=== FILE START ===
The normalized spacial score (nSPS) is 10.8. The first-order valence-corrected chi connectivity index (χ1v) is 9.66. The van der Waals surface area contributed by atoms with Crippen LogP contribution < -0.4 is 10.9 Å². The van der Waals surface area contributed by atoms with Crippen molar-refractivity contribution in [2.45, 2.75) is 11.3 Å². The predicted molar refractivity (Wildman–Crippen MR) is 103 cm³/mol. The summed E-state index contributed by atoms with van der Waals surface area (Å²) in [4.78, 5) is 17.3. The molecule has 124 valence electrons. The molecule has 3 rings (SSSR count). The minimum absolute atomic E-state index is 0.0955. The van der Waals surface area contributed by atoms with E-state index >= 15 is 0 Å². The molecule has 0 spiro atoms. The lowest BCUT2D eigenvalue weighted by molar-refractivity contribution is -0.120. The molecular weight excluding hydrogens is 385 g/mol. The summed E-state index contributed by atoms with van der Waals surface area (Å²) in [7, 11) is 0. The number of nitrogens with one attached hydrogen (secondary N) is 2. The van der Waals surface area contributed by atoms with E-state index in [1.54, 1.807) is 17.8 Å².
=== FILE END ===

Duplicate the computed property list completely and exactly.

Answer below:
The normalized spacial score (nSPS) is 10.8. The first-order valence-corrected chi connectivity index (χ1v) is 9.66. The van der Waals surface area contributed by atoms with Crippen LogP contribution < -0.4 is 10.9 Å². The van der Waals surface area contributed by atoms with Crippen molar-refractivity contribution in [2.45, 2.75) is 11.3 Å². The predicted molar refractivity (Wildman–Crippen MR) is 103 cm³/mol. The summed E-state index contributed by atoms with van der Waals surface area (Å²) in [4.78, 5) is 17.3. The molecule has 124 valence electrons. The molecule has 3 rings (SSSR count). The minimum absolute atomic E-state index is 0.0955. The van der Waals surface area contributed by atoms with E-state index >= 15 is 0 Å². The molecule has 0 spiro atoms. The lowest BCUT2D eigenvalue weighted by molar-refractivity contribution is -0.120. The molecular weight excluding hydrogens is 385 g/mol. The summed E-state index contributed by atoms with van der Waals surface area (Å²) in [7, 11) is 0. The number of nitrogens with one attached hydrogen (secondary N) is 2. The van der Waals surface area contributed by atoms with E-state index in [1.54, 1.807) is 17.8 Å².